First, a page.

Fiction. The themes of alienation, abandonment, and fear of death, developed in LIKE BLOOD IN WATER and elaborated in THE FUTURE OF GIRAFFES, the first and second books of The Placebo Effect Trilogy, are picked up in the third book, VIEW OF DELFT, and are given a new treatment in German context. A neurotic intellectual lets himself be adopted by a couple with a Down syndrome son to escape the stress of being normal. Another man searches desperately for a meaning in life to become mad in the end. The son of a suicidal Prussian Junker family becomes obsessed with an albino boy, thinking he has caused his death. Love between two people is shown to be as transient as a cloud. And a traveler accidentally finds himself in a hospital/boarding school where they teach the residents how to die.
The five mininovels that make up VIEW OF DELFT, as is the case with its two companions, all employ negative text—gaps of vital information which the reader is obliged to supply himself. By bringing personal experience into the story, the reader makes it more vivid and real, becoming in the process its co-author together with the author of the text.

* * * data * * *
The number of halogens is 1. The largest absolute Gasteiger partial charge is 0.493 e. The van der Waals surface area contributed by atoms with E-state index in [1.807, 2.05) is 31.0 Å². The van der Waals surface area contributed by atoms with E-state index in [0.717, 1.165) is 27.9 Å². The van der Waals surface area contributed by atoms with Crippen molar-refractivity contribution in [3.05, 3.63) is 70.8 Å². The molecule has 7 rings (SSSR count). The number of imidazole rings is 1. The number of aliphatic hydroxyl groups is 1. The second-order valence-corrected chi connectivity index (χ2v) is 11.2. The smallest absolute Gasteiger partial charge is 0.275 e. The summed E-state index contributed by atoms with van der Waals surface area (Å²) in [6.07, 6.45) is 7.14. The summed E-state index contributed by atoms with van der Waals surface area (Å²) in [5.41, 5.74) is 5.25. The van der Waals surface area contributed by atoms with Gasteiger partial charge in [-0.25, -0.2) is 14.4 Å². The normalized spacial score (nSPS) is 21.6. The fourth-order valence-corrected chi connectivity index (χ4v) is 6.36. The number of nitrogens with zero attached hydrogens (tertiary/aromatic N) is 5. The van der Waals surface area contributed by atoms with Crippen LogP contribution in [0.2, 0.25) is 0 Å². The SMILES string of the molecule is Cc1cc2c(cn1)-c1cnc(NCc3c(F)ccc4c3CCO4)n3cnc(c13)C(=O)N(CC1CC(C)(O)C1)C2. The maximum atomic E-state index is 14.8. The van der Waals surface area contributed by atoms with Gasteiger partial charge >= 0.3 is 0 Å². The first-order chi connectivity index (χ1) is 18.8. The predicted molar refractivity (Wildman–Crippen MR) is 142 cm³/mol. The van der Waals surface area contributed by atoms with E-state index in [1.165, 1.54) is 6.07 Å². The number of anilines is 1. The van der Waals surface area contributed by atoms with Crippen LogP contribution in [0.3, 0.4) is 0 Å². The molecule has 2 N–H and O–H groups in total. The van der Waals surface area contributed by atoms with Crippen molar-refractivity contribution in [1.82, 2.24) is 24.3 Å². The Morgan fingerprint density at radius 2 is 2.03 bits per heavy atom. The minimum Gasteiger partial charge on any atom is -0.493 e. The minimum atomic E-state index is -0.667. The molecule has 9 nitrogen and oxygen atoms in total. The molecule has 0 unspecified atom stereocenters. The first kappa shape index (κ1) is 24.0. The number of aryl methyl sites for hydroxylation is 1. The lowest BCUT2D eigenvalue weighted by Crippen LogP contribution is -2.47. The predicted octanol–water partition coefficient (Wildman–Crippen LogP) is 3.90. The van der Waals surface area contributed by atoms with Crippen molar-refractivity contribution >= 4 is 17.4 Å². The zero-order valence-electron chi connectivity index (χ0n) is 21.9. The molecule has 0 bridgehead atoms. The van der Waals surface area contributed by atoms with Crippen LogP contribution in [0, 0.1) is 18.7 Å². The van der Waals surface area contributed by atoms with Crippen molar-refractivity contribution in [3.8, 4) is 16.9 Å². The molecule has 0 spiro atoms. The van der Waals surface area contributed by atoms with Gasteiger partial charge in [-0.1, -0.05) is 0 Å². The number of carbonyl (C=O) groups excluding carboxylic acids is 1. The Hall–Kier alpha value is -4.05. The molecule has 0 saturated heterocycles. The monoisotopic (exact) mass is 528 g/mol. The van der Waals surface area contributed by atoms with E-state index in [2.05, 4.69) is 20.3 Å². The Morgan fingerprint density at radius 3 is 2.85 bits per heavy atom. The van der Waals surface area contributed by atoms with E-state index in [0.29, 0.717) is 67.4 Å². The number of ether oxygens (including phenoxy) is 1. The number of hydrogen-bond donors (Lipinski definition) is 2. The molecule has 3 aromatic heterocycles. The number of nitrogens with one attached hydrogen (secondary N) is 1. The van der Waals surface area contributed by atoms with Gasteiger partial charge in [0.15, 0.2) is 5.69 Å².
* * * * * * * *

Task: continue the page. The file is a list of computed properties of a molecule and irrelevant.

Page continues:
About the Author
Yuriy Tarnawsky has authored more than two dozen books of poetry, fiction, drama, essays, and translations. He was born in Ukraine but raised and educated in the West. An engineer and linguist by training, he has worked as a computer scientist at IBM Corporation and professor of Ukrainian literature and culture at Columbia University. He writes in Ukrainian and English and resides in the New York City area. His English-language books include the books of fiction Meningitis (1978) and Three Blondes and Death (1993) from FC2, and from JEF Books, the play Not Medea (1998), Short Tails (2011), and the trilogy LIKE BLOOD IN WATER, THE FUTURE OF GIRAFFES, and VIEW OF DELFT (2013).